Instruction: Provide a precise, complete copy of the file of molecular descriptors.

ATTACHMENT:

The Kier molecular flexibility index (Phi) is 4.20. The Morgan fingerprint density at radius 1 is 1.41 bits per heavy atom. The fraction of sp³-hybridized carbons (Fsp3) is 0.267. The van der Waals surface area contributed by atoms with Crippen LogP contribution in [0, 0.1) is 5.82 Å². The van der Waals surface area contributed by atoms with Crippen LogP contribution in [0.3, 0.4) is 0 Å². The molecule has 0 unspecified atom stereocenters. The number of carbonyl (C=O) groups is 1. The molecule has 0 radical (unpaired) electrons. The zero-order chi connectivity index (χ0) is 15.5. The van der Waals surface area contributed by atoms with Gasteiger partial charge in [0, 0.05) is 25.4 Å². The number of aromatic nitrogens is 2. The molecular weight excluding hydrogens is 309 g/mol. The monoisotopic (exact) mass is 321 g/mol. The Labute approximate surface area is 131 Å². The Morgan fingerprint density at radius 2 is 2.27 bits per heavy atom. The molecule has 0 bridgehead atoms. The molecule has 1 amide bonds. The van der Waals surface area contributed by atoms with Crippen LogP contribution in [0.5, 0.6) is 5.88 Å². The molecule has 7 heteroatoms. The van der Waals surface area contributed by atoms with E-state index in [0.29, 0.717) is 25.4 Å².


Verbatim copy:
The Kier molecular flexibility index (Phi) is 4.20. The Morgan fingerprint density at radius 1 is 1.41 bits per heavy atom. The fraction of sp³-hybridized carbons (Fsp3) is 0.267. The van der Waals surface area contributed by atoms with Crippen LogP contribution in [0, 0.1) is 5.82 Å². The van der Waals surface area contributed by atoms with Crippen LogP contribution in [0.3, 0.4) is 0 Å². The molecule has 0 unspecified atom stereocenters. The number of carbonyl (C=O) groups is 1. The molecule has 0 radical (unpaired) electrons. The zero-order chi connectivity index (χ0) is 15.5. The van der Waals surface area contributed by atoms with Gasteiger partial charge in [0, 0.05) is 25.4 Å². The number of aromatic nitrogens is 2. The molecular weight excluding hydrogens is 309 g/mol. The monoisotopic (exact) mass is 321 g/mol. The Labute approximate surface area is 131 Å². The Morgan fingerprint density at radius 2 is 2.27 bits per heavy atom. The molecule has 0 bridgehead atoms. The molecule has 1 amide bonds. The van der Waals surface area contributed by atoms with Crippen LogP contribution in [0.5, 0.6) is 5.88 Å². The molecule has 7 heteroatoms. The van der Waals surface area contributed by atoms with E-state index in [0.29, 0.717) is 25.4 Å².